Spanish elections: Podemos and Cuidadanos gain control of Barcelona and major regional strongholds

The ruling party faces an electoral drubbing

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The Independent Online

Alternative parties have made huge gains in the Spanish local elections at the expense of the ruling party.

Anti-corruption left-wing party, Podemos (We Can) and pro-business Cuidadanos have made huge gains across the country with the ruling party’s, People’s Party, receiving the lowest share of the vote in a regional election for 20 years.

The PP won the biggest share of the vote overall, 27 per cent, but now faces entering into power sharing deals with smaller, more radical parties in many of its major strongholds.

The PP and its rivals the Socialist party have alternated power since the end of the Franco dictatorship in 1975. This is the first time the Spanish electorate-tired of years of high unemployment, low growth and austerity policies- have rejected the two main parties and opted for untested minority parties.

Podemos, which was only formed just over a year ago, has seized control of Barcelona in a power sharing deal with another party after gaining the highest number of votes there. The party, lead by housing activist Ada Colau, beat separatist parties such as Convergencia i Unio (CiU) and Esquerra Republicana de Catalunya (ERC) in a setback for the movement.

Speaking to the El Pais newspaper, Colau said: "I want to be a mayor at the service of the people, so there will never again be first-class citizens and second-class citizens in this town."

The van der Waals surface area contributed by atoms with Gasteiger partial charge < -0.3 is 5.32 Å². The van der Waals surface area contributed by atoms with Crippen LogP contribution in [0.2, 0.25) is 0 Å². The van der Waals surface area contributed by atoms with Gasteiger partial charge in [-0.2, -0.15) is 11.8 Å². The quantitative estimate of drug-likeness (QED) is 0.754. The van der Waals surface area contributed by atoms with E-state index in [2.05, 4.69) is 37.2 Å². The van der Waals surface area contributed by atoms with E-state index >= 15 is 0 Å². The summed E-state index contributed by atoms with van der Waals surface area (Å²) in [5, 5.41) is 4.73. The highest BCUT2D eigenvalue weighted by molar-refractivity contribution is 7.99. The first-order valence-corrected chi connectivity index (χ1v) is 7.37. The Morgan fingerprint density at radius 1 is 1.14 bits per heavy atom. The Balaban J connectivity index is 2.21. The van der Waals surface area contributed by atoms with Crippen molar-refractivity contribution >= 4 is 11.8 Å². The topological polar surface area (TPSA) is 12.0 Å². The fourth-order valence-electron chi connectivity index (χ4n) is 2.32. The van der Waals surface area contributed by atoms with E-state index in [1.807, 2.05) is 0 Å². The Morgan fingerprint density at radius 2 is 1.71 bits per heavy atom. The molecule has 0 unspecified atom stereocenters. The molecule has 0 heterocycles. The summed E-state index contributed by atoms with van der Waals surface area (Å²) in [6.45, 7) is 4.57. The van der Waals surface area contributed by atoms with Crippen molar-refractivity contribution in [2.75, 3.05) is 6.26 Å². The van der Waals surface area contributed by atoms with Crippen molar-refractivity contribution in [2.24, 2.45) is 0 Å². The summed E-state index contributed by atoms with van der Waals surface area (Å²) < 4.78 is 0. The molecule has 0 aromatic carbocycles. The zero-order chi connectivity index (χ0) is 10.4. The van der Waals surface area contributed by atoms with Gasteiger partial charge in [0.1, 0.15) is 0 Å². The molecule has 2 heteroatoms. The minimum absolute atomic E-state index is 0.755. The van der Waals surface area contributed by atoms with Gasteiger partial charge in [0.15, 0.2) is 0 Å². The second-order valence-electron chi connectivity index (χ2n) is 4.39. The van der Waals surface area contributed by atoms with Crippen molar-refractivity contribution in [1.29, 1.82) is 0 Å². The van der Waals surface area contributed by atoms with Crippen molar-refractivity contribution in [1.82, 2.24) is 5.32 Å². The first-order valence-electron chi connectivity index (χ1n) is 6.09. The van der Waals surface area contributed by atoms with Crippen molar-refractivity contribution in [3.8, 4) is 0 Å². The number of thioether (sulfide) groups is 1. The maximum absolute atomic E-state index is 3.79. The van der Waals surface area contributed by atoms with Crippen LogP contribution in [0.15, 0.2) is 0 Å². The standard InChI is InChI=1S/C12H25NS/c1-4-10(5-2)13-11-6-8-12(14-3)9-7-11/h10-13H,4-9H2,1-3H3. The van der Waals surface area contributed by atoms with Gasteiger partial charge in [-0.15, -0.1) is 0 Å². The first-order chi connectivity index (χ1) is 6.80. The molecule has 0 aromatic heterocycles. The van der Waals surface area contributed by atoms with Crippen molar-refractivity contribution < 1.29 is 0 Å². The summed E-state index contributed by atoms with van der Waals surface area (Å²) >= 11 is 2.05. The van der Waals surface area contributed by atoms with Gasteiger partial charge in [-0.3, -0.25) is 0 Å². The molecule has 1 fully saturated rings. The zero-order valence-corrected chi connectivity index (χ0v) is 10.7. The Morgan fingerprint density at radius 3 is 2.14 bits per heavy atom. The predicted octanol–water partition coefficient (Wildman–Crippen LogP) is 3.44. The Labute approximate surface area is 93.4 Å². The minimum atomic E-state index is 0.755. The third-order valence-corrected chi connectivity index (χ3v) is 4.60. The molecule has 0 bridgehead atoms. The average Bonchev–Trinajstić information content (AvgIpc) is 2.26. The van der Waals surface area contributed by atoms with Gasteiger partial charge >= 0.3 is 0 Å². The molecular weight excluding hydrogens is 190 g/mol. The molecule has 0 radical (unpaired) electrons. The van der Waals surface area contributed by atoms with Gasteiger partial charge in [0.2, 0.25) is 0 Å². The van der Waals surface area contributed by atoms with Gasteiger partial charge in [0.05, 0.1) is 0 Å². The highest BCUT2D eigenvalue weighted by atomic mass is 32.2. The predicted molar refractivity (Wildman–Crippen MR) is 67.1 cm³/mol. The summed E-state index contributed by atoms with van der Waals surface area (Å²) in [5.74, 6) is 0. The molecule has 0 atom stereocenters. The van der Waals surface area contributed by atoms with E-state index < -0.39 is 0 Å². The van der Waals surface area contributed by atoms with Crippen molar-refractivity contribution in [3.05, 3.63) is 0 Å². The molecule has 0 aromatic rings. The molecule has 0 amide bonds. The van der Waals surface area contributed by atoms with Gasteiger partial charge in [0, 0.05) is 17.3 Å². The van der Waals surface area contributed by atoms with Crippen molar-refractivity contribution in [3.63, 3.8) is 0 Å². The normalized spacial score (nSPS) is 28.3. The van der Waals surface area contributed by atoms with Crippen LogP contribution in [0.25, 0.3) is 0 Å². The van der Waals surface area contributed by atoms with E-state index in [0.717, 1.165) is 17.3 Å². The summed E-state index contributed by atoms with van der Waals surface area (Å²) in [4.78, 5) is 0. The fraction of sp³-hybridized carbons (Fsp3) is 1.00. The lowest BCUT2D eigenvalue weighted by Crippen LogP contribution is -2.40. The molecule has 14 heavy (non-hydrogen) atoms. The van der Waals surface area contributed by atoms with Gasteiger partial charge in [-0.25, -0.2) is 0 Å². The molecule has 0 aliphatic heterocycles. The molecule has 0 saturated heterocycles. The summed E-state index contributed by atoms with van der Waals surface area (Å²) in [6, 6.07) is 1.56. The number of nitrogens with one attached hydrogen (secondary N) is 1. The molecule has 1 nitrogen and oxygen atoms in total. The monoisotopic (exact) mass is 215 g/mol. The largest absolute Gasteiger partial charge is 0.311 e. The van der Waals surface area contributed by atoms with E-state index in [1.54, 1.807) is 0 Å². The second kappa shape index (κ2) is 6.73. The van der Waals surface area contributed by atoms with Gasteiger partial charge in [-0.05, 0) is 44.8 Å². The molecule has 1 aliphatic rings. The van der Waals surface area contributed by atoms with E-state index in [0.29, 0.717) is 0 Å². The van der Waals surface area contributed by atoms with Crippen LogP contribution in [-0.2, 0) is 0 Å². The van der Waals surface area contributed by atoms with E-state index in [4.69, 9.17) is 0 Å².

Across the country, the two main parties, are most likely to have to negotiate with minority parties in 13 of the 17 regions which voted yesterday.

The PP could even lose control of their stronghold in Madrid. The party narrowly came top in the poll but Podemos could team up with the Socialists to seize power of the capital’s administration.

Jose Pablo Ferrandiz of leading polling company, Metroscopia, told Reuters: "It's a drubbing for the PP. The fear factor did not come into play and people voted for Podemos and Ciudadanos."

"I used to vote for the PP but they are burnt out, they have been in power for too long. It's time to clean the slate," said Nacho, a 56-year-old doctor in Valencia who voted for Ciudadanos.

It comes a huge blow to the PP’s leader Prime Minister Mariano Rajoy ahead of the national elections in November. His strategy of bolstering economic growth in time for the election looks likely to have failed based on his party’s poor showing.

The Spanish economy has now officially come out of recession.

Additional reporting by Reuters

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